You can't change the fact that the API generates a List.

However, assuming that the underlying implementation actually produces an ArrayList you can always just cast it to an ArrayList:

ArrayList<JAXBElement<String>> arrayList = 
        (ArrayList<JAXBElement<String>>) list;

Or if it isn't an arraylist (i.e. you get an exception trying the above...), you can generate a new ArrayList containing the same elements of the list.

ArrayList<JAXBElement<String>> arrayList = 
        new ArrayList<JAXBElement<String>>(list);

In general however, you shouldn't need to do any of this: it's always better to code against an interface abstraction rather than the underlying concrete class whenever you can.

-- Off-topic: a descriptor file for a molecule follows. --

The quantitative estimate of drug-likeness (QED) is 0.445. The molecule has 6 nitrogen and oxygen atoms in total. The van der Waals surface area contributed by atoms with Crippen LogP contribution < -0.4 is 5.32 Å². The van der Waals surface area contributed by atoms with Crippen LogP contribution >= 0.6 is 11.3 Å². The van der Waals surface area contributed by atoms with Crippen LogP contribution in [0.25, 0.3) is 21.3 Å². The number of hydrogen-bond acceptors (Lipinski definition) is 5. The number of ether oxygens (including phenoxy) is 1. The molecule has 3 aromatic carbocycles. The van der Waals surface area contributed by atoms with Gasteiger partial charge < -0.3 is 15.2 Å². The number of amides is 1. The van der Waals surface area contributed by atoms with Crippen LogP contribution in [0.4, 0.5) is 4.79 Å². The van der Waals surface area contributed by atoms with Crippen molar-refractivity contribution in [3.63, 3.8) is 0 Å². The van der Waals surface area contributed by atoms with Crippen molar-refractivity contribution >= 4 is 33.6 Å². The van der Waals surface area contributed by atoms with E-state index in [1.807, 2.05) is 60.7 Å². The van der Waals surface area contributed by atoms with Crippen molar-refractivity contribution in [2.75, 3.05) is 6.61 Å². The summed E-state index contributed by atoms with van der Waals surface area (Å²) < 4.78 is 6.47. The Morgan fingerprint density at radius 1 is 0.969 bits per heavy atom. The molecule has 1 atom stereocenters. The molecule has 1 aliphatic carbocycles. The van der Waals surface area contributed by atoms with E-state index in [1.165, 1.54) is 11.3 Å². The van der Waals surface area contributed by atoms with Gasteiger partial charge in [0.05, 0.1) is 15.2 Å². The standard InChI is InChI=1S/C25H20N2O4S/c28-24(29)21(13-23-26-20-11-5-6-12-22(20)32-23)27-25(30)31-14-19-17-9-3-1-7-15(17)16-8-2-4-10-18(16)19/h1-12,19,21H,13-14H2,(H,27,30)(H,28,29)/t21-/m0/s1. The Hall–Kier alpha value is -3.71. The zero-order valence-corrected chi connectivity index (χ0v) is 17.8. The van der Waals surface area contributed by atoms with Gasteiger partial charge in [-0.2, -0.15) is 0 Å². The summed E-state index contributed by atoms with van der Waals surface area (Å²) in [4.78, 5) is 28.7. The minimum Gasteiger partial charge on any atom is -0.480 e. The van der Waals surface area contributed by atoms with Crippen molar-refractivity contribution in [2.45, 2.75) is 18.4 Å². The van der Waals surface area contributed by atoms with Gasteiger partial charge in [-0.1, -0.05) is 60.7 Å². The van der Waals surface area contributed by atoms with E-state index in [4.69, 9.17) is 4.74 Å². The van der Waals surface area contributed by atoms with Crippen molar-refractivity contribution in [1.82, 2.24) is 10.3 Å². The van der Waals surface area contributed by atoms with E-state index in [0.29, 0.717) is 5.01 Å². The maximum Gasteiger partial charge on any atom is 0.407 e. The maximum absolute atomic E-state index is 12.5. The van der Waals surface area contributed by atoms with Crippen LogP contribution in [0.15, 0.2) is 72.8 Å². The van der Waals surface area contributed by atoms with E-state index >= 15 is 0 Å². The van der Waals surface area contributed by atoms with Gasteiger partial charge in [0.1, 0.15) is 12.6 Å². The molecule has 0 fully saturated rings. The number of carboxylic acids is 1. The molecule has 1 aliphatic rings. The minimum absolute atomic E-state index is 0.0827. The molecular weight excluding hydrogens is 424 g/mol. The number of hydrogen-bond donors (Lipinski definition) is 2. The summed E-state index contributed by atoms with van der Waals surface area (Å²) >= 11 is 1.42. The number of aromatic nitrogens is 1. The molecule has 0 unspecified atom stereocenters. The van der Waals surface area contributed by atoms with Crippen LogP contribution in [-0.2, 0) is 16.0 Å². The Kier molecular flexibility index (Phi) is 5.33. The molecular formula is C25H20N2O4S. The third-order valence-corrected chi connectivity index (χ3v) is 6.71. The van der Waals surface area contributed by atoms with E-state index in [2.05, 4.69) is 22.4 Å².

share|improve this answer
1  
this is a classic +1 / -1 post. On the technical side, it's good to share this, but you should a) put more emphasis on this being an awful practice (perhaps replace shouldn't need with shouldn't) and b) a cast should hardly ever take place without an instanceof check. –  Sean Patrick Floyd Jan 25 '11 at 8:13
1  
@Sean Patrick Floyd - for me it's a definite (+1) because (1) it gives a solution to the problem and (2) I don't know the actual requirements to do it. Maybe there is a good reason. Maybe not, but then he should study your answer ;) –  Andreas_D Jan 25 '11 at 8:42
    
Hi Sean: IMO casts without instanceof checks are perfectly good practice in many circumstances. it just means that you either know or are willing to make an assumption about the underlying concrete class. if that assumption turns out to be wrong you get a runtime exception, which is exactly the correct behaviour..... it's analogous to the way that you don't need to put a try / catch around every function call that might possibly cause an exception. –  mikera Jan 26 '11 at 14:19